From Parkland to Pittsburgh, student activists are forever altering the social change landscape S2E9
More than 2,300 lives have been lost and 8,500 people wounded in over 2,000 mass shootings in the United States in the past seven years. Survivors of the attack at Marjory Stoneman Douglas High School in Parkland, Florida., that left 17 dead know this trauma of violence all too well.
But Parkland students are organizing, speaking out, and reaching across boundaries to offer support to others who have survived or been affected by gun violence, including members of the Pittsburgh community still reeling from the attack at the Tree of Life Synagogue.
Recorded in the midst of a visit hosted by Jewish Community Center of Greater Pittsburgh's Center for Loving Kindness in conjunction with the teen service program J-Serve, Parkland students Adam Habona and Alyssa Fletcher share their journey to activism.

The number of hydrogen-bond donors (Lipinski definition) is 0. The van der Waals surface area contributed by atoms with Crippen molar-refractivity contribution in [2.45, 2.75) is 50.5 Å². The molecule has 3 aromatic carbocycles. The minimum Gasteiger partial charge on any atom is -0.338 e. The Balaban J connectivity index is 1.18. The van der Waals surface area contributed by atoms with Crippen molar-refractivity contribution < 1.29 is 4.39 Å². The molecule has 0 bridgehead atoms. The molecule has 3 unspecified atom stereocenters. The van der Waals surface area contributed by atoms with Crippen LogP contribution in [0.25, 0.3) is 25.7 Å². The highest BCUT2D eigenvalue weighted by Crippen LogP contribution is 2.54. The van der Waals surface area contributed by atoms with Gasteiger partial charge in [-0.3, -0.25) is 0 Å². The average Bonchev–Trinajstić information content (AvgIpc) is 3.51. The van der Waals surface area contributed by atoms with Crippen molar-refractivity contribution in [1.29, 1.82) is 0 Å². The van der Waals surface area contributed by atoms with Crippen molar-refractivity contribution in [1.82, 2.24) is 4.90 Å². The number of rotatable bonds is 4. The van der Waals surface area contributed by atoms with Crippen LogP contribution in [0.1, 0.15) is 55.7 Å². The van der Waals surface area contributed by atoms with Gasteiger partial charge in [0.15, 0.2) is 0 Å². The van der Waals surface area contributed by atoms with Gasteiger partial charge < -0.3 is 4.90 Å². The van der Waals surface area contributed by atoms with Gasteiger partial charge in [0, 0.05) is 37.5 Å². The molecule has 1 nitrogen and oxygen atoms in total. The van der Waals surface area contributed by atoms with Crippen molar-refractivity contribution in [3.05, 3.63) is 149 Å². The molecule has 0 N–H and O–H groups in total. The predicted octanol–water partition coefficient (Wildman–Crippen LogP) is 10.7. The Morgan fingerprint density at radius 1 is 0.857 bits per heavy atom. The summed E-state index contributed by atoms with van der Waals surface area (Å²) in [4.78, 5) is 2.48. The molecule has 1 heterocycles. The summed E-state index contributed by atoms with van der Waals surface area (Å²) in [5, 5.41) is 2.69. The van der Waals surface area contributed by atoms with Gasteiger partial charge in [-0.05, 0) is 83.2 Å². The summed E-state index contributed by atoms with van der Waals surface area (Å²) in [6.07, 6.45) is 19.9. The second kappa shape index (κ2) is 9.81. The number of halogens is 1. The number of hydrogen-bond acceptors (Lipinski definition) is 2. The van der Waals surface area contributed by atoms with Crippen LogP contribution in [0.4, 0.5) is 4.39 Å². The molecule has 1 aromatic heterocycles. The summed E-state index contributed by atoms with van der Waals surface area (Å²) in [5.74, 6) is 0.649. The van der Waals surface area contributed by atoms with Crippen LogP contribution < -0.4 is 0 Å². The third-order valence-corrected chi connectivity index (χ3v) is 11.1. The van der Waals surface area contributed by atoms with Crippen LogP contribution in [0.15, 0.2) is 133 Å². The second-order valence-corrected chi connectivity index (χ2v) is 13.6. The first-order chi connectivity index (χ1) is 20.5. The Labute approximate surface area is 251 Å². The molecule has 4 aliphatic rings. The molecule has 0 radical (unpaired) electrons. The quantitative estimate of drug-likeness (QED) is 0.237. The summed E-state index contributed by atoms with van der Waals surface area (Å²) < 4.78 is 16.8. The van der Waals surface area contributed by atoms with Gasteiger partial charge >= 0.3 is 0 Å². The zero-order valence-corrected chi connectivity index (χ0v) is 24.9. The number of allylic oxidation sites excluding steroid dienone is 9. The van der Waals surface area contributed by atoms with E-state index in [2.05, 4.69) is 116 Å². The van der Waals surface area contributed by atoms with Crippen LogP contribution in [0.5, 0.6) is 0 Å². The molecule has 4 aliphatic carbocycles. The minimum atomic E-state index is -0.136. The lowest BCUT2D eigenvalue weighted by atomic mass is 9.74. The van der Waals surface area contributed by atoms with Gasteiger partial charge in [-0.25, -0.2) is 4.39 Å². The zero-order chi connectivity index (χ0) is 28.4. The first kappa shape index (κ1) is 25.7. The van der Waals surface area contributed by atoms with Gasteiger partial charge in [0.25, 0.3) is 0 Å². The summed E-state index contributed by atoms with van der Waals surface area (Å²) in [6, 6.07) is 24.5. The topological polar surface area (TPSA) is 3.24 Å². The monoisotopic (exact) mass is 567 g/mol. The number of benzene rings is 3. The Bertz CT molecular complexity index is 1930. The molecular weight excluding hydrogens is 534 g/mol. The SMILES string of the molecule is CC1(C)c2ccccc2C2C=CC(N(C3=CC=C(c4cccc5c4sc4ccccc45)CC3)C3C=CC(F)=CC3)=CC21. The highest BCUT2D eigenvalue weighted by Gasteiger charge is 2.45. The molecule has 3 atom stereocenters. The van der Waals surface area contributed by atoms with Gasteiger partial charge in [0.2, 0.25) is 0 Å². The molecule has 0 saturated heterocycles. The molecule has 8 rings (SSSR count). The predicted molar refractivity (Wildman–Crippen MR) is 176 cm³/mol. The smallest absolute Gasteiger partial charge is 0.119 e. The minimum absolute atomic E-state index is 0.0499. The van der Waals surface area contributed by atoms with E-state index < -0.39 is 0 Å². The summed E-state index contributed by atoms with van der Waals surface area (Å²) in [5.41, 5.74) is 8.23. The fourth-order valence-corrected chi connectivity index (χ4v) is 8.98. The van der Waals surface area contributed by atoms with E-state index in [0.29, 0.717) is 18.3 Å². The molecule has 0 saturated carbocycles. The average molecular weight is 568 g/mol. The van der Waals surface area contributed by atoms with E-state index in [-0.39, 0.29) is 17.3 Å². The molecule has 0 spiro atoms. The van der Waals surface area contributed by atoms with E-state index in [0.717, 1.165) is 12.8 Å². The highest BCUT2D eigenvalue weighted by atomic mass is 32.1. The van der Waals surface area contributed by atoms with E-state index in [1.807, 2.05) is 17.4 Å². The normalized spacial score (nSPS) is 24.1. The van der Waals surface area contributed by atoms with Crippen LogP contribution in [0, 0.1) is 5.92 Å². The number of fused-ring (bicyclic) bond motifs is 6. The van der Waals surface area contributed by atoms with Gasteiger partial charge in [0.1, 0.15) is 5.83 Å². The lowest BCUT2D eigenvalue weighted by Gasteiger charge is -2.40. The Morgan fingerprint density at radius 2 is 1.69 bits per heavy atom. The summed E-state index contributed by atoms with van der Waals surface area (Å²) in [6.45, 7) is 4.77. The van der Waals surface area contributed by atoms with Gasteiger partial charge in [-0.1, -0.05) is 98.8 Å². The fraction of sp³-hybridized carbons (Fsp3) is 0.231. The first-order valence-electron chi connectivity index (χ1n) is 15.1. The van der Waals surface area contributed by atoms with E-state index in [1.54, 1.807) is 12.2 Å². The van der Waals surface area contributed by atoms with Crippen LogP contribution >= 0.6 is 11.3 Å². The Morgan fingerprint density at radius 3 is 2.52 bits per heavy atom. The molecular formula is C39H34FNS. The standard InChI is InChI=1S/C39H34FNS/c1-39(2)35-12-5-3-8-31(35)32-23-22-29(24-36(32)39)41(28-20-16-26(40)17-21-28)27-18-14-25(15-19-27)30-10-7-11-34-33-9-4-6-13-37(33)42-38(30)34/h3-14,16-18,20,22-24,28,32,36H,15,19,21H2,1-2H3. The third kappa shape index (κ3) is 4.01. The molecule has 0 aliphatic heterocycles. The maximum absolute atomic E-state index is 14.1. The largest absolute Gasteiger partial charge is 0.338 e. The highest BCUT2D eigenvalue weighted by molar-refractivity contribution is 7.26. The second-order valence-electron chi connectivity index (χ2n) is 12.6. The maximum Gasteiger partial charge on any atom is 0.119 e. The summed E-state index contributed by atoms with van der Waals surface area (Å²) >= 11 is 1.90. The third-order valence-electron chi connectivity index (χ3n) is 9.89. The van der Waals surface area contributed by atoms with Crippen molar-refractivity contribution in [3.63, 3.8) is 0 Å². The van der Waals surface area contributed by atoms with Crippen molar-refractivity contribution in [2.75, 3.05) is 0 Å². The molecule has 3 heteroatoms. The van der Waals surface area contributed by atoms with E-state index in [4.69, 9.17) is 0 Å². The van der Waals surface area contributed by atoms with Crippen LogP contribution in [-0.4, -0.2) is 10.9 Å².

Alyssa was an organizer of the Parkland “March for Our Lives” rally, which grew to include 800 partner marches around the world and has been described as one of the biggest youth-led protests since the Vietnam War.
“Your heart beating means you have purpose in this world,” says Adam, who has traveled extensively to spread word about how “that day” rebooted his life forever.
Adam and Alyssa talk about how their faith – Muslim and Jewish, respectively – has fueled their anti-gun-violence activism, the intense bond they feel with students from Pittsburgh and Christchurch, New Zealand, and why, as Alyssa says, “We are not going away.”
“We Can Be” is hosted by Heinz Endowments President Grant Oliphant, and produced by the Endowments and Treehouse Media. Theme and incidental music by Josh Slifkin. Guest image by Josh Franzos. Guest inquiries: Scott Roller email@example.com